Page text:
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In the Beauty of the Liliesby John Updike
Synopses & Reviews
"IT WILL LEAVE YOU STUNNED AND BREATHLESS. . . . With grand ambition, [Updike] not only tracks the fortunes and falls of an American family through four generations and eight decades but also creates a shimmering, celluloid portrait of the whole century as viewed through the metaphor of the movies."
"AN IMPORTANT AND IMPRESSIVE NOVEL: a novel that not only shows how we live today, but also how we got there. . . . A book that forces us to reassess the American Dream and the crucial role that faith (and the longing for faith) has played in shaping the national soul."
--The New York Times
"STIRRING AND CAPTIVATING AND BEAUTIFULLY WRITTEN . . . [This] new novel displays a depth and a narrative confidence that make one sigh with sweet anticipation. This is the Updike of the Rabbit books, who can take you uphill and down with his grace of vision, his gossamer language, and his merciful, ironic glance at the misery of the human condition. "
--The Boston Globe
"AWESOME . . . Updike's genius, his place beside Hawthorne and Nabokov have never been more assured, or chilling."
--The New Yorker
--The Atlanta Journal Constitution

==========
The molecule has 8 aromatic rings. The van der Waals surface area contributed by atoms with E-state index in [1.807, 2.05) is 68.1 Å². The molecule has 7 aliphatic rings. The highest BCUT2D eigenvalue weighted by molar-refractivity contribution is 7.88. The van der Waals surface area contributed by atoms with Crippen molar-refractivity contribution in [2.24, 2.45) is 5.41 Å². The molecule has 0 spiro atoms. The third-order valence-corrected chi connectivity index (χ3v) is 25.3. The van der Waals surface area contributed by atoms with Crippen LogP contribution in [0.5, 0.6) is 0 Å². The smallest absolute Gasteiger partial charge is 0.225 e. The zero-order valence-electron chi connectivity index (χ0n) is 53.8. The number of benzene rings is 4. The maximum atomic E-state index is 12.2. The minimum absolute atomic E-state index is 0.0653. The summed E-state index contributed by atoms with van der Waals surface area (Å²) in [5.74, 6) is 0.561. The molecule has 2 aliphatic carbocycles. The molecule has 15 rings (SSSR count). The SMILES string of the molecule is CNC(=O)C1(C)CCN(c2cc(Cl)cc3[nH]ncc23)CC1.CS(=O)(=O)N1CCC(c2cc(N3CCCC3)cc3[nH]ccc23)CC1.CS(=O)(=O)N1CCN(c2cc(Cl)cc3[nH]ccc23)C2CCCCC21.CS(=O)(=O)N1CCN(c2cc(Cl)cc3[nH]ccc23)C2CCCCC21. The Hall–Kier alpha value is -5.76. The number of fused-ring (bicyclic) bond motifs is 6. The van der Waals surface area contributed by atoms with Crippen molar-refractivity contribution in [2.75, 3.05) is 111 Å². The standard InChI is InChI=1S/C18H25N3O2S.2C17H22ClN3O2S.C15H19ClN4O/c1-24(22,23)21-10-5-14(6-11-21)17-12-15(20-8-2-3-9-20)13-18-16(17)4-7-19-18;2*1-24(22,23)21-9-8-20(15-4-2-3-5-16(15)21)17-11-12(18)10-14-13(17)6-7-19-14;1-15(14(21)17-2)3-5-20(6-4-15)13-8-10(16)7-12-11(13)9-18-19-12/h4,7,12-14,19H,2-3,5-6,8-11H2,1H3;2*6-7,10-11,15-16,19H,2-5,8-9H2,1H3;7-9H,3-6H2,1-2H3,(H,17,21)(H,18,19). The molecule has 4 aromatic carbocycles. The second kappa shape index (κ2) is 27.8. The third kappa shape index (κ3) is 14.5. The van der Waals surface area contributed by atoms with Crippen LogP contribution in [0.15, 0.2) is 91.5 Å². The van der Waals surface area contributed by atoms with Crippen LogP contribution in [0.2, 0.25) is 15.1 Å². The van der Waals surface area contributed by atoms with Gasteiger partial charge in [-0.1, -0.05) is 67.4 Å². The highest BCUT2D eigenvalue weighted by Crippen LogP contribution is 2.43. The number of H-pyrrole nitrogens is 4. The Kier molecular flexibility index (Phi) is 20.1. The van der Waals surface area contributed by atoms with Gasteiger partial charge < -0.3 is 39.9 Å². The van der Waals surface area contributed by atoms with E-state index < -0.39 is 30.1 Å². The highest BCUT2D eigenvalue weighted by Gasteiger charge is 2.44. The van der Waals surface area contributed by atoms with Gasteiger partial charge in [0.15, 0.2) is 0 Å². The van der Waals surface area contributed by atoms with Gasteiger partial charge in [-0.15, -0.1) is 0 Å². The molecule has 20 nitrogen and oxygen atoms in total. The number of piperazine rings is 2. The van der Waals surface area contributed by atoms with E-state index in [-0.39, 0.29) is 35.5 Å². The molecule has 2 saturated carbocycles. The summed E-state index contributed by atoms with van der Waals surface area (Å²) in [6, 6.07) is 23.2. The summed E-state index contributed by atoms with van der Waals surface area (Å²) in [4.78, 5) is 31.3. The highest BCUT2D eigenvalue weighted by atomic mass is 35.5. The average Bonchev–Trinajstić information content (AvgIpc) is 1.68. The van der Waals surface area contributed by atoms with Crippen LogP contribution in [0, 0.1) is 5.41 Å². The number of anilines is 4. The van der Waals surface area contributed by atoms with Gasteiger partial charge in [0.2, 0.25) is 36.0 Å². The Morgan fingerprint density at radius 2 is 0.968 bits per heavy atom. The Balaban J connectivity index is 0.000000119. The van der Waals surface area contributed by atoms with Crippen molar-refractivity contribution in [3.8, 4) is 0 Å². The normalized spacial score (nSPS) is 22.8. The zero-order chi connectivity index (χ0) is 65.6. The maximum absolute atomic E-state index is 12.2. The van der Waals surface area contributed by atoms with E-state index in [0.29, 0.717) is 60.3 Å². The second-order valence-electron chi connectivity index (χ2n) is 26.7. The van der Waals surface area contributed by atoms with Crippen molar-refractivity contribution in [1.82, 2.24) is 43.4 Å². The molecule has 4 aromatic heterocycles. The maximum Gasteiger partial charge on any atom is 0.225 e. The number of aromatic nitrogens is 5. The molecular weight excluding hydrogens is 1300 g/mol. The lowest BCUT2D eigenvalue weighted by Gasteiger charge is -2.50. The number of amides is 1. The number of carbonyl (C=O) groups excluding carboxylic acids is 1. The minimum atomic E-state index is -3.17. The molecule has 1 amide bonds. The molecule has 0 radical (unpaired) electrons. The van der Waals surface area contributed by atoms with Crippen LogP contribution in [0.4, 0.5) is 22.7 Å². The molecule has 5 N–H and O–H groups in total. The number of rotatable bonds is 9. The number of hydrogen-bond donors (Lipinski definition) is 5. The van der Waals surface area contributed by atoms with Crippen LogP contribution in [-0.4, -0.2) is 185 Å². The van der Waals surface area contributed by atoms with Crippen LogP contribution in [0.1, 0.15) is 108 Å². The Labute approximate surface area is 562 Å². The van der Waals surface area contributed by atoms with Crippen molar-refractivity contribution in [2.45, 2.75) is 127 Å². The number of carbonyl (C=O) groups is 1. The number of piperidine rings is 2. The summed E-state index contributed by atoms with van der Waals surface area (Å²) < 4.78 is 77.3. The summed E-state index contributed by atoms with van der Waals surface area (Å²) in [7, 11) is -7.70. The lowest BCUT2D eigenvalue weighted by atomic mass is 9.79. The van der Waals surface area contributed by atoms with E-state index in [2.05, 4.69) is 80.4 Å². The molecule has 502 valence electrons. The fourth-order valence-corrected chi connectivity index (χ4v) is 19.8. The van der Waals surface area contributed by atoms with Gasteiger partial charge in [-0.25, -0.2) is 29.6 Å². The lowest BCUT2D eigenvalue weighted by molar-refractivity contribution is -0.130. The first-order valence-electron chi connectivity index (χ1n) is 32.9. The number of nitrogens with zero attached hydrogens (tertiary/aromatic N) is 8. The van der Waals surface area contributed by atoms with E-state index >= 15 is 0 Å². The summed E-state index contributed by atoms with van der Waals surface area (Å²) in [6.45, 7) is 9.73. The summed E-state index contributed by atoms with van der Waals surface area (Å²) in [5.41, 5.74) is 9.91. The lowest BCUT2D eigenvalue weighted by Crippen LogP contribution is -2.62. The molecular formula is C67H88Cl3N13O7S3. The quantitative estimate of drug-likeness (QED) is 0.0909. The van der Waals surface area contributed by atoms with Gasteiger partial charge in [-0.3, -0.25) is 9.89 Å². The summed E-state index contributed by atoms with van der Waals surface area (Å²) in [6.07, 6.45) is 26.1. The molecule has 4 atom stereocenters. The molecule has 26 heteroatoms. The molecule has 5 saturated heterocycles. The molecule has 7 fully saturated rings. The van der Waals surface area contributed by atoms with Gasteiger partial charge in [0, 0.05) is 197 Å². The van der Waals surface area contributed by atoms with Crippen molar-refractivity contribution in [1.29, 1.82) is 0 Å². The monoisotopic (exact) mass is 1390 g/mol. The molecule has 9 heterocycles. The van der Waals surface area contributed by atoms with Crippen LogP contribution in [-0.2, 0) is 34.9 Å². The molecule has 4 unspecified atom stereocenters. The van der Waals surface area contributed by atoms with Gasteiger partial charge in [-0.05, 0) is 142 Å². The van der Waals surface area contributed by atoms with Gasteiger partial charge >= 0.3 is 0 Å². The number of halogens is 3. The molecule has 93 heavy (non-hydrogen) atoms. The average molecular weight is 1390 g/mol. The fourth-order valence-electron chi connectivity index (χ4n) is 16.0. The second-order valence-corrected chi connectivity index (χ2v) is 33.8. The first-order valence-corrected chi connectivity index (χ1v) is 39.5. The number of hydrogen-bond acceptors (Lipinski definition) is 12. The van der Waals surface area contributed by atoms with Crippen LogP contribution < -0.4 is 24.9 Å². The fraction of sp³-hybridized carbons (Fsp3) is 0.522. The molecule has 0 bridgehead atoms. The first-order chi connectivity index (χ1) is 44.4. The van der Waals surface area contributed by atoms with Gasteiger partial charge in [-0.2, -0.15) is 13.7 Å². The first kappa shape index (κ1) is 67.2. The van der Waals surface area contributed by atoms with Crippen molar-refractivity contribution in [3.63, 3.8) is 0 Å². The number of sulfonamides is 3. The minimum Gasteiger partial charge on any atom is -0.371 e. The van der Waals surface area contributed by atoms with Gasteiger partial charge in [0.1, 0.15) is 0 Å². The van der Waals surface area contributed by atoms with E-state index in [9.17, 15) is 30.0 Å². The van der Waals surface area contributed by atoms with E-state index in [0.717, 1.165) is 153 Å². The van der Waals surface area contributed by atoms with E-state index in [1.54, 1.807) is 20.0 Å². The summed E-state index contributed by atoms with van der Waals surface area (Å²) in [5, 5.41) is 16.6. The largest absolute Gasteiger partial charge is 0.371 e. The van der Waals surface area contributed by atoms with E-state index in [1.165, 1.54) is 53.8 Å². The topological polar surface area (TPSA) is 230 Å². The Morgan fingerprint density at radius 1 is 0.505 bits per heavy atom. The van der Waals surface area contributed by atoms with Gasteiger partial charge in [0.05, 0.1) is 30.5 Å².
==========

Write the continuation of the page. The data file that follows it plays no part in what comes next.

In the Beauty of the Lilies begins in 1910 and traces God’s relation to four generations of American seekers, beginning with Clarence Wilmot, a clergyman in Paterson, New Jersey. He loses his faith but finds solace at the movies, respite from “the bleak facts of life, his life, gutted by God’s withdrawal.” His son, Teddy, becomes a mailman who retreats from American exceptionalism, religious and otherwise, into a life of studied ordinariness. Teddy has a daughter, Esther, who becomes a movie star, an object of worship, an All-American goddess. Her neglected son, Clark, is possessed of a native Christian fervor that brings the story full circle: in the late 1980s he joins a Colorado sect called the Temple, a handful of “God’s elect” hastening the day of reckoning. In following the Wilmots’ collective search for transcendence, John Updike pulls one wandering thread from the tapestry of the American Century and writes perhaps the greatest of his later novels.
Taking its title from the "Battle Hymn of the Republic", IN THE BEAUTY OF THE LILIES traces one family's profound journey through four generations--and across the spiritual landscape of twentieth-century America. It is perhaps John Updike's fullest and finest work of fiction.
About the Author
John Updike was born in 1932, in Shillington, Pennsylvania. He graduated from Harvard College in 1954, worked for a few years on the staff of The New Yorker, and since 1957 has lived in Massachusetts. He is the father of four children and the author of some forty books, including collections of short stories, poems, and criticism. His novels have won the Pulitzer Prize, the National Book Award, the American Book Award, and the National Book Critics Circle Award. Rabbit at Rest was recently awarded the Howells Medal, by the American Academy of Arts and Letters, for the most distinguished work of American fiction of the last five years.
From the Hardcover edition.
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